Friday, 30 April 2010
In search of Nessie....and Edinburgh Rock
I feel as though I have travelled from late Winter through to early Summer on my journey from Loch Ness to Letchworth. Leaves and petals seemed to unfurl before my eyes, and as I look at the abundant foliage here I am thinking of the plentiful snow still clinging to Ben Nevis. So, after a week in Scotland I feel disorientated but happy to be home.
My head is spinning with pictures and ideas, memories of warm hospitality, long distances travelled, and the magnificent contrast between nature and civilisation.
Whenever I travel I think long and hard about what I should take with me to sketch. I remember many disasterous trips when my tools seemed ill suited to the occasion. I suppose a bad craftsman blames his tools, but from struggling with fountain pens designed for waterproof ink (they never work) at the Bolshoi Theatre in Moscow, or regretting the embarrasingly large sketchbooks I took to New York (talk about drawing attention to oneself), I have made every mistake imaginable.
This time my main challange was time. The weekend was busy with a workshop for adults, two storytelling sessions at the National Gallery of Scotland, all superbly orchestrated by Linda McClelland at the gallery. It was exciting and a bit overwhelming to see the exhibition at last, perfectly realised. And to see families enjoying the "Katie trail". As always, Linda was kindness itself and it is only because of her vision and enthusiasm that it all came to fruition. This was followed the next day by a whistlestop tour of the city of Edinburgh. My stalwart editor discreetly left me to sketch the courtyard inside Edinburgh Castle, only to later spot me being approached by an Australian couple, who delightedly told me of how they had counted the bricks in an engraving of some historiocal building in Britain, which they then checked against the real thing. Suddenly my weedy sketch of the castle looked even more disappointing. But I rallied when I reminded myself that this was a study for an illustration not an architecturally accurate record!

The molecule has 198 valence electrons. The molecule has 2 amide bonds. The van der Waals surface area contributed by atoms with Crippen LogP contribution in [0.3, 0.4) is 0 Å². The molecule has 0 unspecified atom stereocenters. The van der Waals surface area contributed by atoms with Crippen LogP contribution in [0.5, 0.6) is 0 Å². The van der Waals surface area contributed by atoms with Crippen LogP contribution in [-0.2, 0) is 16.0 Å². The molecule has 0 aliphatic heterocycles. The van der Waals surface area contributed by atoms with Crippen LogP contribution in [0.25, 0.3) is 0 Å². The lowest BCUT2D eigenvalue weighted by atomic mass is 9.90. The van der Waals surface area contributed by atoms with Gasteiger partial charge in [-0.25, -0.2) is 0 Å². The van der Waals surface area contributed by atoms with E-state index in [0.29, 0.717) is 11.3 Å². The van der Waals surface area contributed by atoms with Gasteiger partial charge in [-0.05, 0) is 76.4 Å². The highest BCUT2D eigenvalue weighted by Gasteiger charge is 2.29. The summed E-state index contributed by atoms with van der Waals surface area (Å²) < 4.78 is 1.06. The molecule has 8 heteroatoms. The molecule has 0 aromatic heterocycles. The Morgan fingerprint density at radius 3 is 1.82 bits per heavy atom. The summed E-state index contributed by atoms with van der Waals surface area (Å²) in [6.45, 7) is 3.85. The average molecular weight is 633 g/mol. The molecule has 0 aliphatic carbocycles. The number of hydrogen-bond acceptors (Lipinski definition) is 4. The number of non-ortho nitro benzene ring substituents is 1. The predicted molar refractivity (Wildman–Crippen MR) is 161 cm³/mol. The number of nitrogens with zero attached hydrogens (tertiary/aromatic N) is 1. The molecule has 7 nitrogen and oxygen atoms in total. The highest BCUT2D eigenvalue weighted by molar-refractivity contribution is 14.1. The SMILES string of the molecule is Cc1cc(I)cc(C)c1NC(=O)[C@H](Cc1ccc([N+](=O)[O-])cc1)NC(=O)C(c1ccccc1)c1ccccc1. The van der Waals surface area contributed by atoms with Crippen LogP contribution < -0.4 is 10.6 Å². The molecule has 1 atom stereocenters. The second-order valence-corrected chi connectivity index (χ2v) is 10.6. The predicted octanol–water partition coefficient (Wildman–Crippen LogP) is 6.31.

Early next morning, I managed two studies of the exterior castle, one with a fibre-tipped pen, one with pencil. Otherwise I used brushes with ink or paint (in fact brush pens, great for speed).
Later on, as I took the spectacular rail journey (I can't call it a trip; it's too fabulous) to Fort William, I tried sketching vertiginous mountains from a rattly old train. Sometimes the train was slow (I don't normally rejoice at such a circumstance, but this time I did), and I also filled in some detail from memory (or from other mountains). They are "impressions". I used the brush pens again and also some white oil pastel for resist and some lightening.
If anything, the bus journey from Fort William to Loch Ness is even more impressive. At Loch Ness I had time but less inclination to sketch, as I wanted to walk and explore. What a fabulously dark and moody place the Loch is, and I was very pleased that the ruins of Urquhart castle had not been "recreated", but left largely to the imagination.
I promised I would post any half-decent sketches. Not sure which half of them is any good, but they are incredibly valuable to me, both as reference and as a reminder of a really exciting expedition. I have wanted to visit Loch Ness since I was about 5 years old. It took over 40 years, but a little dream has come true. And Nessie? No, she didn't turn up for me. But I will say how the water of the Loch - which is miles long of course and exceptionally deep - was full of strange currents and surface pattens, dark shadows and ripples. A little imagination could have created a monster out of any of them.
So... onwards with Katie in Scotland. I have now largely rewritten the story and begun storyboarding the plan and the whole experience has filled me with enthusiasm and wide-eyed wonder for Nessie, Edinburgh, Scotland and how they will all appear in the book...